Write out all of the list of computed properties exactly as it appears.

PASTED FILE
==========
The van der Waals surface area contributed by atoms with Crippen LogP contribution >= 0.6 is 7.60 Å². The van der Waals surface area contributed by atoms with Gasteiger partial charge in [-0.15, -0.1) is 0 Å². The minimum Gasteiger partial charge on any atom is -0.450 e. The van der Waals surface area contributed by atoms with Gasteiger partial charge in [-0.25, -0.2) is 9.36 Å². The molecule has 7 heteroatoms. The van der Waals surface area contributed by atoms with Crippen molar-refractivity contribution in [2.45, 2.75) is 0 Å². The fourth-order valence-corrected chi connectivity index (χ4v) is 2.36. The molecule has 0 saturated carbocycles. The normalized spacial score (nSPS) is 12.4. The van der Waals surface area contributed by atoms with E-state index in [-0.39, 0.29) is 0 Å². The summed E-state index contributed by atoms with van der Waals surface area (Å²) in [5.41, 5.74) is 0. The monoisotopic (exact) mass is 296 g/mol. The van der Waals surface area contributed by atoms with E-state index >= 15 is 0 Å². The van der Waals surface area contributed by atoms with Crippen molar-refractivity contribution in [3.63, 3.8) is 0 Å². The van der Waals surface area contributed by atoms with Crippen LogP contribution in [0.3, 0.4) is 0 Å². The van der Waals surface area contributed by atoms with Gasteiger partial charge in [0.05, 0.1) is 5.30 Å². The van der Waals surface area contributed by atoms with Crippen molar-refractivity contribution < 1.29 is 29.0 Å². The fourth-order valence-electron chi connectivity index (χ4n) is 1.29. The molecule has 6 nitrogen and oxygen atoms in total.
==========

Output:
The van der Waals surface area contributed by atoms with Crippen LogP contribution >= 0.6 is 7.60 Å². The van der Waals surface area contributed by atoms with Gasteiger partial charge in [-0.15, -0.1) is 0 Å². The minimum Gasteiger partial charge on any atom is -0.450 e. The van der Waals surface area contributed by atoms with Gasteiger partial charge in [-0.25, -0.2) is 9.36 Å². The molecule has 7 heteroatoms. The van der Waals surface area contributed by atoms with Crippen molar-refractivity contribution in [2.45, 2.75) is 0 Å². The fourth-order valence-corrected chi connectivity index (χ4v) is 2.36. The molecule has 0 saturated carbocycles. The normalized spacial score (nSPS) is 12.4. The van der Waals surface area contributed by atoms with E-state index in [-0.39, 0.29) is 0 Å². The summed E-state index contributed by atoms with van der Waals surface area (Å²) in [5.41, 5.74) is 0. The monoisotopic (exact) mass is 296 g/mol. The van der Waals surface area contributed by atoms with E-state index >= 15 is 0 Å². The van der Waals surface area contributed by atoms with Crippen molar-refractivity contribution in [3.63, 3.8) is 0 Å². The van der Waals surface area contributed by atoms with Crippen LogP contribution in [0.3, 0.4) is 0 Å². The van der Waals surface area contributed by atoms with Gasteiger partial charge in [0.05, 0.1) is 5.30 Å². The van der Waals surface area contributed by atoms with Crippen molar-refractivity contribution < 1.29 is 29.0 Å². The fourth-order valence-electron chi connectivity index (χ4n) is 1.29. The molecule has 6 nitrogen and oxygen atoms in total.